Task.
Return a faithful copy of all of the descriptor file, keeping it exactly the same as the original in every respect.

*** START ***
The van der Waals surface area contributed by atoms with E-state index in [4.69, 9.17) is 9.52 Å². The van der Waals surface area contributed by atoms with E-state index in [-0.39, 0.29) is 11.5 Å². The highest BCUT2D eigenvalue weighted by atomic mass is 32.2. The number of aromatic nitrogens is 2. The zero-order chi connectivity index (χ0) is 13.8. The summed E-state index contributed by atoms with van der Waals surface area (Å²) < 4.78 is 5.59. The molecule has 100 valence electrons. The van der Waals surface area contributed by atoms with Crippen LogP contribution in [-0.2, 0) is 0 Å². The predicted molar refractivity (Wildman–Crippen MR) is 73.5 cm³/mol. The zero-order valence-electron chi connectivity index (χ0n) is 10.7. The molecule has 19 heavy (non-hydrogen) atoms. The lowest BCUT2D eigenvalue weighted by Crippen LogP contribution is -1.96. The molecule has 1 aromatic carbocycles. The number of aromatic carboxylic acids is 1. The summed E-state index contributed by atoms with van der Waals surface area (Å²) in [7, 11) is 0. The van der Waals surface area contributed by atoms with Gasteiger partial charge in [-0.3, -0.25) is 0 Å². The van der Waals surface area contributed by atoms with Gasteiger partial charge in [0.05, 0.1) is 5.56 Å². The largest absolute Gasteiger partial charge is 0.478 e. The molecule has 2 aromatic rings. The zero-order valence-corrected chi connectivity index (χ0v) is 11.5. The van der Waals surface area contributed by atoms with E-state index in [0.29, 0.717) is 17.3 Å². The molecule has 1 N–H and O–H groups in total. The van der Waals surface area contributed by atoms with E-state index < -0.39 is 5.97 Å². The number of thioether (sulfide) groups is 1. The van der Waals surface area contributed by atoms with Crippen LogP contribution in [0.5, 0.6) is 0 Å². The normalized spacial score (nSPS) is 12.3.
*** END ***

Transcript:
The van der Waals surface area contributed by atoms with E-state index in [4.69, 9.17) is 9.52 Å². The van der Waals surface area contributed by atoms with E-state index in [-0.39, 0.29) is 11.5 Å². The highest BCUT2D eigenvalue weighted by atomic mass is 32.2. The number of aromatic nitrogens is 2. The zero-order chi connectivity index (χ0) is 13.8. The summed E-state index contributed by atoms with van der Waals surface area (Å²) < 4.78 is 5.59. The molecule has 100 valence electrons. The van der Waals surface area contributed by atoms with Crippen LogP contribution in [-0.2, 0) is 0 Å². The predicted molar refractivity (Wildman–Crippen MR) is 73.5 cm³/mol. The zero-order valence-electron chi connectivity index (χ0n) is 10.7. The molecule has 19 heavy (non-hydrogen) atoms. The lowest BCUT2D eigenvalue weighted by Crippen LogP contribution is -1.96. The molecule has 1 aromatic carbocycles. The number of aromatic carboxylic acids is 1. The summed E-state index contributed by atoms with van der Waals surface area (Å²) in [7, 11) is 0. The van der Waals surface area contributed by atoms with Gasteiger partial charge in [-0.3, -0.25) is 0 Å². The van der Waals surface area contributed by atoms with Gasteiger partial charge in [0.05, 0.1) is 5.56 Å². The largest absolute Gasteiger partial charge is 0.478 e. The molecule has 2 aromatic rings. The zero-order valence-corrected chi connectivity index (χ0v) is 11.5. The van der Waals surface area contributed by atoms with E-state index in [0.29, 0.717) is 17.3 Å². The molecule has 1 N–H and O–H groups in total. The van der Waals surface area contributed by atoms with E-state index < -0.39 is 5.97 Å². The number of thioether (sulfide) groups is 1. The van der Waals surface area contributed by atoms with Crippen LogP contribution in [0.5, 0.6) is 0 Å². The normalized spacial score (nSPS) is 12.3.